Christopherson: Utah Should Recycle Water Before Pushing Wasteful Projects


(Courtesy of Burley Parkwood)

By Nain Christopherson, Assistant Opinion Editor

Six months after a change in leadership at the Utah Division of Water Resources, little seems to have changed regarding the organization’s projects and priorities. The Lake Powell Pipeline and Bear River Development are the only two projects listed on their website, despite criticisms that these expensive endeavors are unnecessary and problematic. In a desert state with a rapidly growing population, it is crucial that the DWR focuses on water reclamation instead.

Water reclamation (or water reuse) projects treat waste-water to be reused for industrial and agricultural purposes, landscape irrigation, recreational lake development and – with higher treatment levels – to augment municipal drinking water supplies. This practice protects communities with insecure water supplies from the risks associated with drought, making them particularly important in dry states like Utah.

According to a 2005 report by the DWR (sometimes termed “DWRe” to differentiate from the Department of Water Rights, or DWRi), a handful of Utah municipalities have water reclamation projects in place and, at the time, several more were proposed. It’s telling that the organization hasn’t reported on the state’s water reuse programs in nearly 15 years. As far as I can tell, nothing has changed since UC Hastings reported in 2012 that “Utah does not have a formal state program to promote or encourage water reuse.”

Since recent reliable information apparently does not exist, I did a quick Google search and found that Utah has just 13 water reclamation facilities scattered throughout the state, including the Salt Lake City facility currently under construction. It’s difficult to be certain without current data to point me in the right direction (though a 2017 audit “found problems with DWRe’s method for estimating secondary water use,” so I’m not sure I would trust it even if it were readily available), but 13 facilities seems insufficient to treat or reclaim water in percentages as high as other places have achieved. For example, Israel, whose climate and population growth resemble Utah’s, recycles 90 percent of its wastewater.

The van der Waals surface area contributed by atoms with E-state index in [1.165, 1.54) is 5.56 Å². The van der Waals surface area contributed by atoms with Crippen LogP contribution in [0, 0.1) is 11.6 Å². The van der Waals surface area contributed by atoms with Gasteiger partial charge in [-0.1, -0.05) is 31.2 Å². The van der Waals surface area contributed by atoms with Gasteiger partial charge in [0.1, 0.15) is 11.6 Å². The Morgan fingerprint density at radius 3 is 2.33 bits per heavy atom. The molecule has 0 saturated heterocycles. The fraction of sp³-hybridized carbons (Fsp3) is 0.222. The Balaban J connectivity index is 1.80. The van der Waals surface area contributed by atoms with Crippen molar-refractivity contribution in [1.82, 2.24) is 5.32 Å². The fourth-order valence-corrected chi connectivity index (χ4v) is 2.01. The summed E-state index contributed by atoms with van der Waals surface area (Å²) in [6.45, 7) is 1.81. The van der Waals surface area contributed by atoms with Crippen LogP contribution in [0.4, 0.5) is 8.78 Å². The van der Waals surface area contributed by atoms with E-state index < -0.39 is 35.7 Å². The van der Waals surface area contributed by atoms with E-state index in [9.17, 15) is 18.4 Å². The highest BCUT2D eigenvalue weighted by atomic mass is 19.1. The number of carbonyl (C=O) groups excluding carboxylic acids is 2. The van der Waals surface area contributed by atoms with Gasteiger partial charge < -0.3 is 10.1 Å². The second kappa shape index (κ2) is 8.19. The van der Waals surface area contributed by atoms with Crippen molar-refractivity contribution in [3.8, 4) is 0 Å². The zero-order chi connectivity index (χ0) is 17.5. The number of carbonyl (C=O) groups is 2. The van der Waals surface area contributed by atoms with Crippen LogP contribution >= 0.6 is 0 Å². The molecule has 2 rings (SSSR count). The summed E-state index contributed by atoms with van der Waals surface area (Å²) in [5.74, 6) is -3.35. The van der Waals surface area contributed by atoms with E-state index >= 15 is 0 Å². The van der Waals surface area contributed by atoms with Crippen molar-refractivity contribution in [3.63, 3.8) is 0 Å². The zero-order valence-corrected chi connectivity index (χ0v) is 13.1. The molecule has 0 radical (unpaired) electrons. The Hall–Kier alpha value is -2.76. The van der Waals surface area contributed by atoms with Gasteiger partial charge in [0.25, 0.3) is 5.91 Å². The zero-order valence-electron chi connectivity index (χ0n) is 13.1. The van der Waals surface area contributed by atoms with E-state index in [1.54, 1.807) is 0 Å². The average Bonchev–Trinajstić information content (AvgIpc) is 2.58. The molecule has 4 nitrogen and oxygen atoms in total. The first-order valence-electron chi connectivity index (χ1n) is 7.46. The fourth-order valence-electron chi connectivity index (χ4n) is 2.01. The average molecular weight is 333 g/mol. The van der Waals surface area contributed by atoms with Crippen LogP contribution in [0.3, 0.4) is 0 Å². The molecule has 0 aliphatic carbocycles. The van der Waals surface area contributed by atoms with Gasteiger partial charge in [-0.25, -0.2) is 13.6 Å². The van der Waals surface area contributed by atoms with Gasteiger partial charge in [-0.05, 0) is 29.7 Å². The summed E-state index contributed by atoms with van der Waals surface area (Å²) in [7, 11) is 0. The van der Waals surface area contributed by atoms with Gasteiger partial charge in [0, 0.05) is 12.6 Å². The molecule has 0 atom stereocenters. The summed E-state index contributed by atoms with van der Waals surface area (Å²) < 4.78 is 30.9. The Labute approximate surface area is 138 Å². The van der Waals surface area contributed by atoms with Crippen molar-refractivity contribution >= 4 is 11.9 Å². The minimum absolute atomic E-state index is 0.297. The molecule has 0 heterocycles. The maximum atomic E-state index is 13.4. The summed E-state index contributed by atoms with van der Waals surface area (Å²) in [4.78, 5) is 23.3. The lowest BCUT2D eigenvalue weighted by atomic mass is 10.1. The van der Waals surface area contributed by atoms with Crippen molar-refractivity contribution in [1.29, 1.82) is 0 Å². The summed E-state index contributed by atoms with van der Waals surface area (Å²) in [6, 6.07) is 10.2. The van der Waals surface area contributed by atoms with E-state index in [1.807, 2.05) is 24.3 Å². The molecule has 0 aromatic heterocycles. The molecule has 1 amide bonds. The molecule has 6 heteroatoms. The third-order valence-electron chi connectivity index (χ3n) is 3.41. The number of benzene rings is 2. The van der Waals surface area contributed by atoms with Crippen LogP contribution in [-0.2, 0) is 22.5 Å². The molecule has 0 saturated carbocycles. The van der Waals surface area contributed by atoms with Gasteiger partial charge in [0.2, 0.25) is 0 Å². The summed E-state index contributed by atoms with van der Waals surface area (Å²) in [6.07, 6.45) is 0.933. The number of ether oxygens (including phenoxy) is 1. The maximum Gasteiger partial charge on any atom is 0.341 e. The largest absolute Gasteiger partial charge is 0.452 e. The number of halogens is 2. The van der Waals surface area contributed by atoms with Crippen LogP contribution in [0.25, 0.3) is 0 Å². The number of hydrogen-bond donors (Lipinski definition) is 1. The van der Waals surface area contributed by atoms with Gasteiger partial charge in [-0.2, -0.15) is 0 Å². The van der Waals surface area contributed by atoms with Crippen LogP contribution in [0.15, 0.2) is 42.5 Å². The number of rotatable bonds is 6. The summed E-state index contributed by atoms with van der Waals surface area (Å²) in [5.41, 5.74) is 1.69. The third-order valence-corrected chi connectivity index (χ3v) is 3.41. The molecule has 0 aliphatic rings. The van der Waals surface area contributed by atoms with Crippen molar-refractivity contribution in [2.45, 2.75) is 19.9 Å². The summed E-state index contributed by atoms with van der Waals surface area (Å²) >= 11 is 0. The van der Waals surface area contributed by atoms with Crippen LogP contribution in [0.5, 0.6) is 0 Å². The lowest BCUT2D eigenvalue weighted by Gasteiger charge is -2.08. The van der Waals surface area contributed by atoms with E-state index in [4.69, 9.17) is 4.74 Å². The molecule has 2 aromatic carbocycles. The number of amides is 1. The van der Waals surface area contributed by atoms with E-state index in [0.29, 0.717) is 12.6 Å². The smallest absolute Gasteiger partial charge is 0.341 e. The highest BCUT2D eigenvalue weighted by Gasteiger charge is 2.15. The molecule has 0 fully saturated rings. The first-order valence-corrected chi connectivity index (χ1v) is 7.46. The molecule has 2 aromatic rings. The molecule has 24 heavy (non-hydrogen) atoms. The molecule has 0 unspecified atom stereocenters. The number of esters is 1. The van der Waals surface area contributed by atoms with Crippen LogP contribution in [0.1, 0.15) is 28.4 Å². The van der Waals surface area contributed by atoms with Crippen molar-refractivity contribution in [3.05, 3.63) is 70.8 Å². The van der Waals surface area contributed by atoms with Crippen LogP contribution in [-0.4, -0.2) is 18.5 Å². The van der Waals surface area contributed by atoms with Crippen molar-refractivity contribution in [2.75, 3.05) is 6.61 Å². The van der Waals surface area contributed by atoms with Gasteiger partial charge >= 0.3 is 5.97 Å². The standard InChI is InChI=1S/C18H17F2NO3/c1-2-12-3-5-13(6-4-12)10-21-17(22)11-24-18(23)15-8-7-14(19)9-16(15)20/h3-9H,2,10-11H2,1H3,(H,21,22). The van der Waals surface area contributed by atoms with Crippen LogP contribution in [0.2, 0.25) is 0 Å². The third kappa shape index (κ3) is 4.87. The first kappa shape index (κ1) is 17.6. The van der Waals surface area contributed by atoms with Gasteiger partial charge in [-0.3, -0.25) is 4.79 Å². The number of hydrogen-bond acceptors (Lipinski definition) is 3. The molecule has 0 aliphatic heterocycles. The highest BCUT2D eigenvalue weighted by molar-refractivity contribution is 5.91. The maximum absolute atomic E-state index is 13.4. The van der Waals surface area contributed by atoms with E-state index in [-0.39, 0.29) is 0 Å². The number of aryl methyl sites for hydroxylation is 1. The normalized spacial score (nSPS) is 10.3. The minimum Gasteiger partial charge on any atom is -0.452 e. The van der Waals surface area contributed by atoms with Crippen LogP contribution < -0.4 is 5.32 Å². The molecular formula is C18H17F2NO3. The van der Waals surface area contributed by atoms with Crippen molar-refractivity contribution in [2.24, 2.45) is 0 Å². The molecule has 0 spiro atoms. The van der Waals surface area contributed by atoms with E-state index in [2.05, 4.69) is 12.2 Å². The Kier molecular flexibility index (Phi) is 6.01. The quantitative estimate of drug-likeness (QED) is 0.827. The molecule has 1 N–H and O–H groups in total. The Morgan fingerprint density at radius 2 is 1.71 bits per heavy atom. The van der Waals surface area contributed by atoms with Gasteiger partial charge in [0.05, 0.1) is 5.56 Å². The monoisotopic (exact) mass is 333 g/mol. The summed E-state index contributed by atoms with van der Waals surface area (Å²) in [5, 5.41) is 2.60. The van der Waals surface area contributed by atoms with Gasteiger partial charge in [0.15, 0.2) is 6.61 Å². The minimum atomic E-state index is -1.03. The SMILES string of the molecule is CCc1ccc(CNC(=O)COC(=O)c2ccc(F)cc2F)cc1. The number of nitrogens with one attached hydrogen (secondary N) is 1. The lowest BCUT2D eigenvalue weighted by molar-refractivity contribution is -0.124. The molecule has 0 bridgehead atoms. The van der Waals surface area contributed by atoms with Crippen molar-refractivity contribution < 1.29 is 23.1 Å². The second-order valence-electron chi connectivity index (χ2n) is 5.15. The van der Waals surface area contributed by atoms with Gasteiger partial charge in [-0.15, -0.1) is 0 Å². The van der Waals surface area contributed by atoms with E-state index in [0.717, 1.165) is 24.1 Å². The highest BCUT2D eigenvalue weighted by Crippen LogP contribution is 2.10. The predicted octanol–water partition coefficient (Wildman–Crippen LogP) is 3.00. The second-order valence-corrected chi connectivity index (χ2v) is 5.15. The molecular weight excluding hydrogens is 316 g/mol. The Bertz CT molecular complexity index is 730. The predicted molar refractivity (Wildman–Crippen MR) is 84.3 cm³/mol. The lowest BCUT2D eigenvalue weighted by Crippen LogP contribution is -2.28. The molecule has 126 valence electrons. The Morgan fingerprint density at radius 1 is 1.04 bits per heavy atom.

By comparison, Utah’s lack of information on this topic is not only embarrassing but deeply concerning. Our already dry state is expected to get even drier as climate change progresses and global temperatures rise. In the coming years, our soil will dry out, increasing the amount of water necessary to grow food just as water becomes scarcer and the population increases. I’m fairly certain this is common knowledge, and the Department of Water Resources should absolutely know as much and in more detail. They also must know that water reclamation plays a critical role in increasing the reliability of our water supply and minimizing the threats climate change and population growth pose to Utah’s long-term health and security. In light of this, DWR’s failure to invest in, plan for and accurately report on water reclamation projects in proportion to future challenges seems like a gamble against Utah’s future.

This neglect of a known water supply security measure is especially offensive given the projects DWR is actually working on, both of which are extremely costly and, in terms of their benefits, questionable at best. The first project, the Lake Powell Pipeline, has stirred up controversy and attracted significant media coverage since it was first proposed in 2017. Even the Los Angeles Times reported on it, noting criticism that the pipeline is an unnecessary taxpayer expense and, even worse, jeopardizes water levels in the Colorado River. Cost projections for the pipeline are between $1 and $1.7 billion, according to the project website.

DWR’s other current enterprise is the development of Bear River, including the construction of “reservoirs, pipelines, pump stations and other facilities.” A recent commentary in the Salt Lake Tribune states the project, which is estimated to cost anywhere between $1.5 and $2.8 billion, would cause problems related to “mining, wildlife, water rights and sovereign lands” and even create “toxic dust storms.”

With the climate crisis looming, it’s baffling that DWR would favor these dubious projects over the known benefits of large scale water reclamation. At the very least, Utahns should have easy access to information about how much of our wastewater is recycled, how many water reuse projects have been implemented and are currently proposed, and why our state agencies have opted for riskier methods of water supply protection.


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